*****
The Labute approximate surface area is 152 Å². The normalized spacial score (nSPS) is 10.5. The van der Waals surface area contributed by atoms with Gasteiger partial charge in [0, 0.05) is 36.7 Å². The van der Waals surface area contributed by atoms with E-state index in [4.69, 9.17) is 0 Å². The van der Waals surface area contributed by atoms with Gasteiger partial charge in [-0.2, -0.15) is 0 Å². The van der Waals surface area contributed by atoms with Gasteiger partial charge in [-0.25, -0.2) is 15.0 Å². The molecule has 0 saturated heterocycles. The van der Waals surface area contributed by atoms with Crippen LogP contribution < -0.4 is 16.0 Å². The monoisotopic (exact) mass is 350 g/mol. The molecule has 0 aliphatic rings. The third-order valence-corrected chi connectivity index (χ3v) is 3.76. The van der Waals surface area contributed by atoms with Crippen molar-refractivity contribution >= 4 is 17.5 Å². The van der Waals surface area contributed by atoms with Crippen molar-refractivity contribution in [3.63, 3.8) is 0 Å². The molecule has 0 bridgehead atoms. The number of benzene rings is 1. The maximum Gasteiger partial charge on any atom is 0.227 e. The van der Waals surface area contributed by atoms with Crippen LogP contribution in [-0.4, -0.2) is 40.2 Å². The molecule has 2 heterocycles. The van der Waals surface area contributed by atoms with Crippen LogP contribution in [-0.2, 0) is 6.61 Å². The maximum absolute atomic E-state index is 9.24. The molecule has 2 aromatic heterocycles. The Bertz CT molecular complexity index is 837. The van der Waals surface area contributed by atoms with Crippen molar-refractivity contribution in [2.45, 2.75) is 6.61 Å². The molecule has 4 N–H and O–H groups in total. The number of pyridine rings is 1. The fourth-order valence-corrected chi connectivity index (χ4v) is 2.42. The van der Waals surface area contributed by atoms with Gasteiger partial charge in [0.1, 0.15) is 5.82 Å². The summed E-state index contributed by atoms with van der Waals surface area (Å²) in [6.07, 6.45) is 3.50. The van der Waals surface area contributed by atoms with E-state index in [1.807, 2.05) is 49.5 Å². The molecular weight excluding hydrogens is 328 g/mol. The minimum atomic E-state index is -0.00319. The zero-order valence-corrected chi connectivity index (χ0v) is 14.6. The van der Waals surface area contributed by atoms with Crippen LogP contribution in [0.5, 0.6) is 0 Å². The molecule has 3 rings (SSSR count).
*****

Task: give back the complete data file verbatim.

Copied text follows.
The Labute approximate surface area is 152 Å². The normalized spacial score (nSPS) is 10.5. The van der Waals surface area contributed by atoms with Gasteiger partial charge in [0, 0.05) is 36.7 Å². The van der Waals surface area contributed by atoms with E-state index in [4.69, 9.17) is 0 Å². The van der Waals surface area contributed by atoms with Gasteiger partial charge in [-0.2, -0.15) is 0 Å². The van der Waals surface area contributed by atoms with Gasteiger partial charge in [-0.25, -0.2) is 15.0 Å². The molecule has 0 saturated heterocycles. The van der Waals surface area contributed by atoms with Crippen LogP contribution < -0.4 is 16.0 Å². The monoisotopic (exact) mass is 350 g/mol. The molecule has 0 aliphatic rings. The third-order valence-corrected chi connectivity index (χ3v) is 3.76. The van der Waals surface area contributed by atoms with Crippen molar-refractivity contribution >= 4 is 17.5 Å². The van der Waals surface area contributed by atoms with Crippen molar-refractivity contribution in [3.63, 3.8) is 0 Å². The molecule has 0 bridgehead atoms. The number of benzene rings is 1. The maximum Gasteiger partial charge on any atom is 0.227 e. The van der Waals surface area contributed by atoms with Crippen LogP contribution in [-0.4, -0.2) is 40.2 Å². The molecule has 2 heterocycles. The van der Waals surface area contributed by atoms with Crippen LogP contribution in [-0.2, 0) is 6.61 Å². The maximum absolute atomic E-state index is 9.24. The molecule has 2 aromatic heterocycles. The Bertz CT molecular complexity index is 837. The van der Waals surface area contributed by atoms with Crippen molar-refractivity contribution in [2.45, 2.75) is 6.61 Å². The molecule has 4 N–H and O–H groups in total. The number of pyridine rings is 1. The fourth-order valence-corrected chi connectivity index (χ4v) is 2.42. The van der Waals surface area contributed by atoms with Gasteiger partial charge in [0.1, 0.15) is 5.82 Å². The summed E-state index contributed by atoms with van der Waals surface area (Å²) in [6.07, 6.45) is 3.50. The van der Waals surface area contributed by atoms with E-state index in [1.807, 2.05) is 49.5 Å². The molecular weight excluding hydrogens is 328 g/mol. The minimum atomic E-state index is -0.00319. The zero-order valence-corrected chi connectivity index (χ0v) is 14.6. The van der Waals surface area contributed by atoms with Crippen LogP contribution in [0.5, 0.6) is 0 Å². The molecule has 3 rings (SSSR count).